Early school-leavers need the motivation to stay on course

"Never underestimate the power of an announcement," Mrs Thatcher is reputed to have told her Education Secretary Kenneth Baker, urging him to declare a national curriculum before it had been finally worked out. It's how we work in education - getting on with the day job while a volley of announcements explodes overhead.

We have heard more than our fair share of announcements in the past week.

"We've got to keep young people in education after 16, whether it's part-time or whether it's full-time, whether it's training in work, or in college, or staying on at school," said the premier-in-waiting Gordon Brown.

It came as several other statements rolled off the conveyor belt at the Department for Education and Skills: pronouncements about performance tables; the scrapping of online tests for 14-year-olds; plans to pilot tests that young people take when they are ready, and not on a set day of the year.

Mr Brown's statement about the school leaving age has met with a surprising degree of support, possibly as a result of our national inferiority complex at being ranked 27th out of 30 in international league tables of staying-on rates. "I'm a pupil - get me out of here," could be the motto of too many British teenagers: 11 per cent of them want to abandon learning at the first opportunity. In doing so, they form an unhappy club with their very own jargon, courtesy of the Learning and Skills Council. They are the Neet elite (not in employment, education or training).

Those of us who have to write endless bids to make it through the LSC's "learning gateways" - the passport to being able to offer specialist diplomas and young apprenticeships - will welcome anything that eases this bureaucratic hoop-jumping.

We must banish the ghost of Rosla, the raising of the school leaving age in 1972, and hope there really are courses that will motivate those who are sick of compulsory education. More of the same certainly won't do the trick. Otherwise, we risk further alienating some young people via convoluted, over-academic courses.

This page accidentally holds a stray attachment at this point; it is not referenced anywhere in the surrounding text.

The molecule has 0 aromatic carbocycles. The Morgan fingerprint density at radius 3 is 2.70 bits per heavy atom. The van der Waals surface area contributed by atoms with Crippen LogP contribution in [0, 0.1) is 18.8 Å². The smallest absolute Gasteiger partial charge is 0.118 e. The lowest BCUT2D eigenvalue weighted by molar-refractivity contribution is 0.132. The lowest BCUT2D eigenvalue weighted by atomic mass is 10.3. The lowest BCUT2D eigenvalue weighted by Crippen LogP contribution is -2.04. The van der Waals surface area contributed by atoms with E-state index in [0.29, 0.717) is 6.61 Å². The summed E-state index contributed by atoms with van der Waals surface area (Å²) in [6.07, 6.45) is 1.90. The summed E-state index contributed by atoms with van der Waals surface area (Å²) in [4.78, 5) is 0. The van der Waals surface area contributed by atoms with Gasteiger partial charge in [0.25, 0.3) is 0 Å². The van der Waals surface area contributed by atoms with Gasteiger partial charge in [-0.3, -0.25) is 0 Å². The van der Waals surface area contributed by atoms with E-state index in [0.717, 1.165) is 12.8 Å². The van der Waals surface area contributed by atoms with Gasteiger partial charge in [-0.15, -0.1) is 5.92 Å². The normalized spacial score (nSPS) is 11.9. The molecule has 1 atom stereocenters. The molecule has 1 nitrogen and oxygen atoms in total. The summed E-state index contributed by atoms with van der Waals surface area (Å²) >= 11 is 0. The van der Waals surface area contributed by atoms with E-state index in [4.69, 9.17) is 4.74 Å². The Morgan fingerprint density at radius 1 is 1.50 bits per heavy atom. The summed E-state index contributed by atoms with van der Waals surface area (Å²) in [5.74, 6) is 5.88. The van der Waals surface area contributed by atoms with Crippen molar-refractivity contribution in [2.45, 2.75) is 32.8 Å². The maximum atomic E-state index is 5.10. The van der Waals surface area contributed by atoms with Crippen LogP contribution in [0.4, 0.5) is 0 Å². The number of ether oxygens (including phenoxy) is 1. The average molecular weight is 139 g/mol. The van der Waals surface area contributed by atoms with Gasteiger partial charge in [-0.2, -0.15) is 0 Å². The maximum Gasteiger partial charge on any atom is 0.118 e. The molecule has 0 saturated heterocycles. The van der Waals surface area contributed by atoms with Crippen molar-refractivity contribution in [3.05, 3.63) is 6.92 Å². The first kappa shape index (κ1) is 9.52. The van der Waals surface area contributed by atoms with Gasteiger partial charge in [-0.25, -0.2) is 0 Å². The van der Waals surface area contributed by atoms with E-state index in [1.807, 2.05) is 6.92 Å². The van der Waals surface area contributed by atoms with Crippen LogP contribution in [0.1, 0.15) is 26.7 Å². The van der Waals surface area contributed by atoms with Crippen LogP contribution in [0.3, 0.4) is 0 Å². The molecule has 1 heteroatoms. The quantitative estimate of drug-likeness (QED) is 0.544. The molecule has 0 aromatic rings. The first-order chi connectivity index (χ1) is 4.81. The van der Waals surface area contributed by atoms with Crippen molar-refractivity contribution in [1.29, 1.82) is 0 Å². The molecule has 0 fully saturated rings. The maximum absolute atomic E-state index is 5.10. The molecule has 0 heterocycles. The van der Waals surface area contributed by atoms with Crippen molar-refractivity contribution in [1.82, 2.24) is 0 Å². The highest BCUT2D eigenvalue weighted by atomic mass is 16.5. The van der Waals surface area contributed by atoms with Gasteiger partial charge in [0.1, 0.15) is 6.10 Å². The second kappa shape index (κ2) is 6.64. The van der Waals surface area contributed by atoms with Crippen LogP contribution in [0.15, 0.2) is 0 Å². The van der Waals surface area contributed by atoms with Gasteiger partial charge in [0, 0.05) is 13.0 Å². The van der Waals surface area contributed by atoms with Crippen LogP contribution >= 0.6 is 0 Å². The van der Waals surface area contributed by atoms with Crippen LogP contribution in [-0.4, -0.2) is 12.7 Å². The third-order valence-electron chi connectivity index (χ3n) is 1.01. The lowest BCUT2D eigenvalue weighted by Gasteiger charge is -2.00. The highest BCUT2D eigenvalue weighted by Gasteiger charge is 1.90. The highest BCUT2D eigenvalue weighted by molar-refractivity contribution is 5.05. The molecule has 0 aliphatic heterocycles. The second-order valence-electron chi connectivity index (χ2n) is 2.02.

When Labour came to power in 1997, we complained about the micro-control of education - through national strategies or blunt targets. But we have since learnt that you can't force someone to learn. You can only create the conditions in which motivation and ambition drive people to learn. They have to see what's in it for them.

That's what is so refreshing about the recent focus on assessment for learning and the move away from heavy-handed testing. It feels like a genuine bid to personalisethe curriculum and create something more like the driving test: you learn to drive, practise, and you take the test, rather than wait with thousands of others for a hot summer's day to be tested simultaneously.

Then we had the leaving age announcement, harking back to management from the centre, and perhaps a glimpse of the kind of leader Gordon Brown will be. Michael Barber, the architect of New Labour's education policy of the past 10 years, recalls in his book The Learning Game a political meeting at which Tony Benn was the speaker: "In the front row, watching him, mesmerised, was an elderly pensioner. During one of his cascading passages about education, Mr Benn urged that 'the leaving age should be raised toI'

He paused, and looked warmly at his new pensioner friend, and then continued: 'I be raised to 85'."

Lifelong learning remains one of the Government's worthiest aims. One day, we will look back and think how crude and simplistic was the idea that learning ended at 18, 21 or 60, rather than being what human beings do endlessly. In the short term, if we're going to overturn the Neet group's contempt for education, then we need to ensure that the right courses are out there for them, and that learning is something personal and relevant that they want to embrace. That is something we clearly haven't achieved in their 11 preceding years of compulsory schooling.

Geoff Barton is headteacher at King Edward VI school in Bury St Edmunds, Suffolk

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